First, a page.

Guess What? Readers don’t care HOW you publish your book, as long as it is a GOOD book!
Back before the Kindle era began in late 2007, publishing was a pretty linear endeavor. You could seek out traditional publishing, which meant everything from small and medium presses to large traditional publishing houses OR you could pay a vanity press for the privilege of ending up with cases of your books stashed in your garage, often for exorbitant fees.
Throughout the 80s & 90s there were a variety of systems that came (and mostly went) to aid authors in bypassing the gatekeepers at traditional publishers (aka legacy publishers – if I’m being snarky), but the real change that made independent publishing (aka self-publishing) accessible and reasonably priced was Amazon’s arrival on the scene with the print-on-demand Create Space eStore (founded in 2000/acquired by Amazon in 2005) and the Kindle publishing system for ebooks. These modules were accessible and easy to use and bypassed the usurious fees of the vanity press, allowing authors to pretty much go straight to readers with their offerings albeit mostly via the Amazon store. Not only did Amazon revolutionize reading-on-the-go, but it also put authors solidly in the driver’s seat.
And readers benefited by having access to even more books that would not otherwise have made it through the seemingly impossible challenge of the traditional publishing curation gauntlet – er – process.
And guess what?
Readers (mostly) do not care how you publish your book. They just care if it is a GOOD book.
And there’s the crux of the issue. . . A GOOD BOOK!!
(And it must be said that some of these indie books probably shouldn’t have been published without a whole heck of lot more of editing or better covers and so on. But that criticism aside, I would say authors and readers have benefited overall.)
Since the industry opened up, an increasing number of books have been published independently every year. January 2023 stats from https://wordsrated.com/self-published-book-sales-statistics/ are really interesting*:
- 30-34% of all ebooks sold are self-published.
- 300 million self-published books are sold each year.
- The number of self-published books has increased by 264% in the last five years.
- $1.25 billion worth of self-published books is sold each year.
- Amazon pays $520 million in royalties to self-published authors each year.
- 67% of top-rated, self-published books are written by women, compared to just 39% of traditionally published books. (Now isn’t that an interesting statistic.)
- Of authors who have published their first book in the last 10 years:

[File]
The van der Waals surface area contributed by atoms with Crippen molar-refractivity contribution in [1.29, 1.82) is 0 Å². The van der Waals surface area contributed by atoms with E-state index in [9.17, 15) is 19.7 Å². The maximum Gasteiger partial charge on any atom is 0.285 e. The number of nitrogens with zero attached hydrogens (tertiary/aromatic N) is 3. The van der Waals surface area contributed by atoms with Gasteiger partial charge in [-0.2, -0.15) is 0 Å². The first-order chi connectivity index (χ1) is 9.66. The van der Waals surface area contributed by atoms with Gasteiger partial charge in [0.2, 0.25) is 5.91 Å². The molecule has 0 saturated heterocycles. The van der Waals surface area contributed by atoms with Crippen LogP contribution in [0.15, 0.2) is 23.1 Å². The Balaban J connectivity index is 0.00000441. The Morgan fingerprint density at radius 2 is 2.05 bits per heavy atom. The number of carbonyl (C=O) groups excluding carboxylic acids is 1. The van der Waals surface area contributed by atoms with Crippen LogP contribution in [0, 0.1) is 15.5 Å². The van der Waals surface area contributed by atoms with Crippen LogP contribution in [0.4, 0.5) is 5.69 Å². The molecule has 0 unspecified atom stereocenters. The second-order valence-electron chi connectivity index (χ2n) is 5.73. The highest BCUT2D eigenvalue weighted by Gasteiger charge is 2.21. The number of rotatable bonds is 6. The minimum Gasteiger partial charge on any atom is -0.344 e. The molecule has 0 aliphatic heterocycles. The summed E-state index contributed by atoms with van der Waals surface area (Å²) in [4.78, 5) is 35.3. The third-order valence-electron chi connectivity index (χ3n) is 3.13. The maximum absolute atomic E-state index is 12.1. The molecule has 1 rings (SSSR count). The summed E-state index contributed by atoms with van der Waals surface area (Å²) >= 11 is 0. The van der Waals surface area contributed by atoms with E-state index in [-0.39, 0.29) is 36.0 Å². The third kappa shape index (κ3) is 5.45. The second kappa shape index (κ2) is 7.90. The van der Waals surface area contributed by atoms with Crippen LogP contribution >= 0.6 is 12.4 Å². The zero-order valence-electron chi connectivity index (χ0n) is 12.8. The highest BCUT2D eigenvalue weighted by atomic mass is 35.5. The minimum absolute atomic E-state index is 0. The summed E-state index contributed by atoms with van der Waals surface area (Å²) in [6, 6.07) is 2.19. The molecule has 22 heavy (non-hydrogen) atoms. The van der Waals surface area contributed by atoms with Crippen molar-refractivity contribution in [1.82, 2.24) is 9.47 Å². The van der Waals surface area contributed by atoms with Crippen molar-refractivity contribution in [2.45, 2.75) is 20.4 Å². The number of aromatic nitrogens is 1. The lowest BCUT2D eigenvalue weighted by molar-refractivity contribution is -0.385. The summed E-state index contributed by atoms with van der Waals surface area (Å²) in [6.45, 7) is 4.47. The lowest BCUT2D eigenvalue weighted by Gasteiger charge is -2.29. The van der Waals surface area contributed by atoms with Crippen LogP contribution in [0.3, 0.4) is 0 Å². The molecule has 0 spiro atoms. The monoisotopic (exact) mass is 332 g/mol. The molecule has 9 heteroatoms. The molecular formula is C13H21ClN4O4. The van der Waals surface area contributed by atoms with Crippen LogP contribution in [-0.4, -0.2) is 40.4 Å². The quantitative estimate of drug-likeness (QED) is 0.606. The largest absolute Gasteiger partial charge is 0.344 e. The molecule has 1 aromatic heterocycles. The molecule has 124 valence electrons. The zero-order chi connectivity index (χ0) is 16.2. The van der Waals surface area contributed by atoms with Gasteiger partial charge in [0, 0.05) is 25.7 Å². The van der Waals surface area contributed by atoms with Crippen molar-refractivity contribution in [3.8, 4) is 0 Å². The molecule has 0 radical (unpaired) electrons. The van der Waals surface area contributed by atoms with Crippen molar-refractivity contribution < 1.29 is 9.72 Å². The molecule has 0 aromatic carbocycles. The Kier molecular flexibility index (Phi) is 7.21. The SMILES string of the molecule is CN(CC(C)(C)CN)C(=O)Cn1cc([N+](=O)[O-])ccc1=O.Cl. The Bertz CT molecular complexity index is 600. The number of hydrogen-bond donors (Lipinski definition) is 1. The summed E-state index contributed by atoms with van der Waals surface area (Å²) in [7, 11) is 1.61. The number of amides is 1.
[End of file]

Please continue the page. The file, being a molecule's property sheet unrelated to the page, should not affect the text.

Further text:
- 1,200 traditionally published authors have earned $25,000+ a year.
- 1,600 self-published authors have earned $25,000+ a year.
Wow! Those earnings stat comparisons are powerful.
I think it’s interesting to look back on how far we’ve come since the industry was bemoaning its pending downfall when the Kindle was introduced and indie publishing took off. “Digital books will kill the publishing industry” was the mantra of the day. And even though traditional publishers were slow to embrace the digital revolution, embrace it they did in order to stay competitive.
Today, as a reader I enjoy most books on an ereader (tradition and indie alike) . I have the Kindle, Nook, and iBook apps on my tablet and use them interchangeably, depending on where I’ve purchased the book. I have a Kindle Unlimited subscription that allows me to read books enrolled in that program for a flat fee each month, too. (As I read late at night, it is better for marital contentment to use an ereader than a physical book requiring a bedside light!)
As authors we are lucky to have so many publishing paths open to us, and as readers we are also lucky to have such a vast selection of books to choose from. Independent publishing has allowed for an author-centric market shift on the production side and reader-centric on the consumer side. And so far, the traditional publishing industry has adapted and survived.
So, I’m curious . . .
Do you notice if a book is independently or traditional published and does it impact your decision to buy the book?
What is your preferred book retailer?
Do you use an ereader regularly? What’s your favorite platform? (Nook / Kindle / Kobo / iBooks etc.)
*Note: I did not independently verify these statistics.